Just 5k or so before the Cathedral in Santiago is the last real climb of the Camino. It is the point from which pilgrims get their first glimpse of Santiago and so this mountaintop bears the name Monte de Gozo, of "Mount of Joy". For many it is an emotional place. Each day on the Camino there is a certain amount of relief that comes from spying your destination. Sometimes you see it up on a hill, sometimes down in a valley, and sometimes it suddenly appears in the woods; but there is a rush of satisfaction, of pride, of...comfort.

My first arrival at Monte de Gozo was done in the rain and in such fog that I was unable to see the physical Cathedral. There was however a rainbow that appeared for a fleeting moment. This time there wasn't a cloud in the sky but I'd be lying if I said that I could pinpoint the Cathedral. Santiago is a sprawling city.

 

At Monte de Gozo there is a large monument erected to commemorate St. (Pope) John Paul II's visit to this place when he came Santiago de Compostela. Three years prior when I arrived that didn't mean too much to me, but this time it meant more given that Lino had just spent two+ weeks in Poland and had taken listeners on pilgrimage in the footsteps of JPII.

While I was there I wanted to recreate a photo I had taken on my first Camino of me jumping (for joy) at Monte de Gozo. I asked The Dane to take the picture and said a prayer that my ankles and feet would survive the jump. If not, The Dane would have to drag me the rest of the way.



My ankles survived (thank God) and The Dane and I proceeded down the hill together but it wasn't long before we decided that it was time to part ways. We would make plans to see each other in the square in Santiago the next day and although we did meet up briefly, the Square was crowded and I needed to get to confession before Mass and so this was really where we said goodbye.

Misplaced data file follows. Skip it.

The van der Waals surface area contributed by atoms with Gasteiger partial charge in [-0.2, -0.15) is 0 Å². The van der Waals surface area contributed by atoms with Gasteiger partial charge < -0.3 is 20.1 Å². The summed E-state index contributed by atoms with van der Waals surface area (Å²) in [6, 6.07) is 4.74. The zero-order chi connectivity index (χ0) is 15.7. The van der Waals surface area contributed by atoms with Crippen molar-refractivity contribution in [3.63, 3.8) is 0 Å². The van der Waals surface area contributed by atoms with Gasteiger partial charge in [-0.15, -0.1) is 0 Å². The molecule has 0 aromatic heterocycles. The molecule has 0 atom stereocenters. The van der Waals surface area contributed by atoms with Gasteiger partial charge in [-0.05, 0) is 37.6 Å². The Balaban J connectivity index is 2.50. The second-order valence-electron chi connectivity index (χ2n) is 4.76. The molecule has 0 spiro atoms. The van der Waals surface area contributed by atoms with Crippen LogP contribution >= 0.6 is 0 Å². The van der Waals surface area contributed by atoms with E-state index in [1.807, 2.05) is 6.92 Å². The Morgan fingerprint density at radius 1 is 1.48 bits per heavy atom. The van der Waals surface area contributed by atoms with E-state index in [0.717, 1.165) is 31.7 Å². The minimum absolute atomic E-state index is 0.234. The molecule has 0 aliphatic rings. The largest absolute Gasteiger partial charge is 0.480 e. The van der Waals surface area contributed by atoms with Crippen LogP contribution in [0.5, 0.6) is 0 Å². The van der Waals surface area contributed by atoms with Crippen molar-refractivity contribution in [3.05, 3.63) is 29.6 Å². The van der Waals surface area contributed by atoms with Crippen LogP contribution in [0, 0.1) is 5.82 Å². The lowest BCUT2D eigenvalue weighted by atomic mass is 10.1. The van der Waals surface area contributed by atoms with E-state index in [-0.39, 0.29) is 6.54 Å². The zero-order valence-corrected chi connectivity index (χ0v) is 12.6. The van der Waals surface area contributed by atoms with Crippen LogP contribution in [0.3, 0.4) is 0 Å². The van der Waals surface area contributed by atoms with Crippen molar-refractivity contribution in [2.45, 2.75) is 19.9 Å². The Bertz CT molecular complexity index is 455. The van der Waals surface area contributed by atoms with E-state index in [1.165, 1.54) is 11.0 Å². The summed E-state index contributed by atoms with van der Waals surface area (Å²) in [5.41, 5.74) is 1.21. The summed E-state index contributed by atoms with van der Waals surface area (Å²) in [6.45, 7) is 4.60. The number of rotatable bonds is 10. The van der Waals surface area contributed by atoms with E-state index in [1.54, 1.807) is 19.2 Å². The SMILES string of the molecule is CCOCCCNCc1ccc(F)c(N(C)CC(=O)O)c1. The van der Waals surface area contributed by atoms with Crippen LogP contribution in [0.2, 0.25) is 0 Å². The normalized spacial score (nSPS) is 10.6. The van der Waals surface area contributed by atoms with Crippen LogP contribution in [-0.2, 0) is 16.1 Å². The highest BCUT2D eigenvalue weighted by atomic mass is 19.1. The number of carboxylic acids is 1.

And so I began that final handful of kilometers. A lot of different things ran through my head. Chiefly how grateful I was to God and my husband for getting to come back. For the people I had met both in person on the trail and for you who have traveled with me in my pocket.

That final 5k would go quickly it seemed. Perhaps too quickly. My body eager to press on, to be finished, to begin healing. My heart wanting to stay in this rich place of contemplation.

And just as that thought crossed my mind it hit me. You see, the Camino is a very special place and trying to explain to someone why you'd want to go back is to try to explain what makes it so very special. My husband kept saying to me before I left that he hoped I would "find what [I'm] looking for". I kept insisting that I wasn't in search of anything. Yes there were plenty of things in my life that have changed since my last Camino and plenty of questions I have for God about his plans for me and us, but I wasn't setting out yearning to come back with answers.